How companies from around the world are likely to recruit


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Written by: Malini Goyal

The US  US
Tell your story. Paint the big picture. They would like to hear your world view. Americans like articulate talkers who come from pedigreed schools and colleges and have been at well-known companies. They like the resume to be crisp and sharp — not more than a page. They also like breakfast meetings, but the candidate must stick to talking, not eating. There is a lot of thrust on quarter-on-quarter targets and delivery — as a result, XO-level salary has a high component of variable pay

Japan Japan
The Japanese like planning, are very structured, formal and consensus-driven. A Japanese executive will never interrupt anyone and will never disagree in public. They want CXOs to be good listeners, humble, conservative in speech, precise in decision-making, measured in body language and meticulous in approach. They like very detailed resumes to know the candidate well. Unlike Americans, they expect candidates to reply to the point. They have an ethnicity bias, with most firms headed by the Japanese and with the HQ playing a critical role. They hire for the long term, reward loyalty, give high weightage to cultural fit
India India
Indian promoters typically indulge in gut-based and instinctive hiring. Even if they have the processes and structures, with HR heads and headhunters, they lean on their gut instincts. Their hiring is quick. The old-generation entrepreneurs are warm and hospitable. A dinner invitation to their home is not rare. Expect them to ask a lot of personal questions — family, wife, children, etc. They are uncomfortable about CXOs living away from the family and may insist that the family relocates. They are flexible and easily change with time. An Indian entrepreneur, short on time, met and interviewed a potential candidate while attending his nephew’s wedding

Korea  Korea
Even at CXO level, they aren’t looking for executives strong on strategy. For that, there are Koreans in this two-in-one-box talent strategy where for every local position there would be a Korean shadowing the senior executive. So do not go to the interview, expecting grand visions, a five-year career path, etc. You will get none. The employer-employee relationship is very transactional even at that level. They have a need right now and all they are vetting is whether you will be able to fulfil that need/role for the next six-twelve months. Yes, you may be leading the team, but your team composition may change without your knowing. Or, often you may not be the boss deciding on your team performance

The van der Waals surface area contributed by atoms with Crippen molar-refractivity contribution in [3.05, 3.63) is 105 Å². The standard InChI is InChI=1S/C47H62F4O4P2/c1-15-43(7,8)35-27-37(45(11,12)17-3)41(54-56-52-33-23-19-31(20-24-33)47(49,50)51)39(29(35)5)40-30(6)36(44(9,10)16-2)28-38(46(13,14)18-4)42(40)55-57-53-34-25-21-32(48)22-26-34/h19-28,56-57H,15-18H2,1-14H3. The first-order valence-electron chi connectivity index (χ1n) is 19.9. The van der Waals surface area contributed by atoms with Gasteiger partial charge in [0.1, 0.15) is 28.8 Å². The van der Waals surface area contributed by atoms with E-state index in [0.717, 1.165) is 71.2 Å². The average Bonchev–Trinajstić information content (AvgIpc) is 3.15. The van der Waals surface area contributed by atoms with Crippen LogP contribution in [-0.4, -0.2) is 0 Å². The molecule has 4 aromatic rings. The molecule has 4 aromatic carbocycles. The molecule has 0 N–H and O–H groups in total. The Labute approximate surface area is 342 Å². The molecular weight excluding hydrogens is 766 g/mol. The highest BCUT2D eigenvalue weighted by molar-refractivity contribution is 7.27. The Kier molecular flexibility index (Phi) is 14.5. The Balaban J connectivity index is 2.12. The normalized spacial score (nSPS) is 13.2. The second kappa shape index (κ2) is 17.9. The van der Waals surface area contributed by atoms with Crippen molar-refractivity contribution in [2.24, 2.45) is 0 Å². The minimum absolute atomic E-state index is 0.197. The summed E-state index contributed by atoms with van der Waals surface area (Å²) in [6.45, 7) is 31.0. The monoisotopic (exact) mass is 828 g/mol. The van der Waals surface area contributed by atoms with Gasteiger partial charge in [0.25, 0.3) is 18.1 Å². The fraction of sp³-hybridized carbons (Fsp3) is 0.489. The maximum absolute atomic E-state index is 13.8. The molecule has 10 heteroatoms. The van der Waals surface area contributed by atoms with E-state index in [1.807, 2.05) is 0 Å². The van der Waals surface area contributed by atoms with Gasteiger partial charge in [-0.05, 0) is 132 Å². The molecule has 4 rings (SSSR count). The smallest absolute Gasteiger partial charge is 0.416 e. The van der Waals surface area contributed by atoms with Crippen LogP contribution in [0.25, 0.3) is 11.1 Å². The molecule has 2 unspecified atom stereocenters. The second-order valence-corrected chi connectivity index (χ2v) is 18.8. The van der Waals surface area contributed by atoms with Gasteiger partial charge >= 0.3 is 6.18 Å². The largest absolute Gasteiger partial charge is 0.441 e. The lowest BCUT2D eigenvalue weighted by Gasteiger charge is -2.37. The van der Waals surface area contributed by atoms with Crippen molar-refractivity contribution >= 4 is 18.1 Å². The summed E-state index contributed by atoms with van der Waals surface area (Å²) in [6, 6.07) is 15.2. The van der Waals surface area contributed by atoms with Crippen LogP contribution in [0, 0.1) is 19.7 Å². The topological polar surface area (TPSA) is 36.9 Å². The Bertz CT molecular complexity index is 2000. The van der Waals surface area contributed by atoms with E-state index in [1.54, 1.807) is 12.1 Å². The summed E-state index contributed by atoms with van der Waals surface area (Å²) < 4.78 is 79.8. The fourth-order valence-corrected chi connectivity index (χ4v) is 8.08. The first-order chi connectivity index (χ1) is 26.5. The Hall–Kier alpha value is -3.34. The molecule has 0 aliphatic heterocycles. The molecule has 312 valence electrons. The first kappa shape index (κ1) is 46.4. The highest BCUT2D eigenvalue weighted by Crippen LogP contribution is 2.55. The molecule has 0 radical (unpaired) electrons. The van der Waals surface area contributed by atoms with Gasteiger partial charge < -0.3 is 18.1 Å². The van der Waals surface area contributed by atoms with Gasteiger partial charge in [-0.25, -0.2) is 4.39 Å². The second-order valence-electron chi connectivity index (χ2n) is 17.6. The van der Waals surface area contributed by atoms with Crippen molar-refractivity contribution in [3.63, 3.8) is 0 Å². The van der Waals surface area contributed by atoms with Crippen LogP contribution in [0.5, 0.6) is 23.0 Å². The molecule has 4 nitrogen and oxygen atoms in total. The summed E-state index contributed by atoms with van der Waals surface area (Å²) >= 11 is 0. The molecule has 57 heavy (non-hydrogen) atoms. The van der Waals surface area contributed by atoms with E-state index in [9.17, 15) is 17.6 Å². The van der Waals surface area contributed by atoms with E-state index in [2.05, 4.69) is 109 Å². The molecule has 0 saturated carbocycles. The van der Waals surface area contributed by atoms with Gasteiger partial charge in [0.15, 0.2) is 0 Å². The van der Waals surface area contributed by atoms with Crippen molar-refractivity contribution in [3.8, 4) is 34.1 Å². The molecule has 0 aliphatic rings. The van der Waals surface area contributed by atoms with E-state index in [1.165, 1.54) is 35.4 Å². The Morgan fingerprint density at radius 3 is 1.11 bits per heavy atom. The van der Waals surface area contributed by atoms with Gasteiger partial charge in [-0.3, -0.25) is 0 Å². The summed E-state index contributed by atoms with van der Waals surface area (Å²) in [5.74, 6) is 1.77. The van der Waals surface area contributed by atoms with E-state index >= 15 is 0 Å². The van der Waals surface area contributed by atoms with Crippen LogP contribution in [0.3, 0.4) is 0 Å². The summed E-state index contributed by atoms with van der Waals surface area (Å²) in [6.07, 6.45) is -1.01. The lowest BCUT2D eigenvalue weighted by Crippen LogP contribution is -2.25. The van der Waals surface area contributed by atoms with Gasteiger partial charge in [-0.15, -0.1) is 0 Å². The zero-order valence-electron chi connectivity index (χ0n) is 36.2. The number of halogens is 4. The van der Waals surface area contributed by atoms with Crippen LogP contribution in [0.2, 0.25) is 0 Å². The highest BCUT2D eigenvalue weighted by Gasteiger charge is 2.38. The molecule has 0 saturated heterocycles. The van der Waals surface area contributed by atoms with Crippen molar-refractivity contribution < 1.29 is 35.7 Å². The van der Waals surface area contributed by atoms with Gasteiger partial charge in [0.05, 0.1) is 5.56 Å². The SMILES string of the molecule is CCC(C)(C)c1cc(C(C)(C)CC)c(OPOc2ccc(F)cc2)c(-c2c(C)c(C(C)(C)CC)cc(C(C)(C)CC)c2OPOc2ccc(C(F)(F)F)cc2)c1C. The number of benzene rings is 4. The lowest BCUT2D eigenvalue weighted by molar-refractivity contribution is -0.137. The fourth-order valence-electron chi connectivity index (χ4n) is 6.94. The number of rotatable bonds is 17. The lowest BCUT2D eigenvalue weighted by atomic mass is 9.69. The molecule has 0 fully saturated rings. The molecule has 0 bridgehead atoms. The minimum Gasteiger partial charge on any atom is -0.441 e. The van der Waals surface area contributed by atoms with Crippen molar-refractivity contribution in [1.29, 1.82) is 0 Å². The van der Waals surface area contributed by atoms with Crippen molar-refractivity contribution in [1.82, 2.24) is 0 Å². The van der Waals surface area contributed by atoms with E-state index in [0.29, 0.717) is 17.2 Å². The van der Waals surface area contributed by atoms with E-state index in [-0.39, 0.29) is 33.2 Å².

China China
They prefer people who can follow orders, are great executors, know how to respect hierarchy. Do not question. Things can change on a whim. Contract paper that you signed be damned. Often there are little processes and structures here, unlike the West. Your job profile, position, team, salary etc may change at times and you just have to learn to live with it. The hiring happens very quickly
Europe  Europe
While being western in outlook, they think long term and hire for the long term, relative to the Americans. They are also a lot more formal than Americans in their approach. They have evolved structures and processes for the recruitment process — for example, a company like Ericsson has a global talent board that interviews candidates and takes a decision. They maintain a sharp distinction between professional and personal life. For example, calling a German executive post 4 pm on a Friday is not okayArticle linkhttp://economictimes.indiatimes.com/jobs/how-large-corporations-go-about-picking-cxo-level-honchos/articleshow/52811063.cms

 

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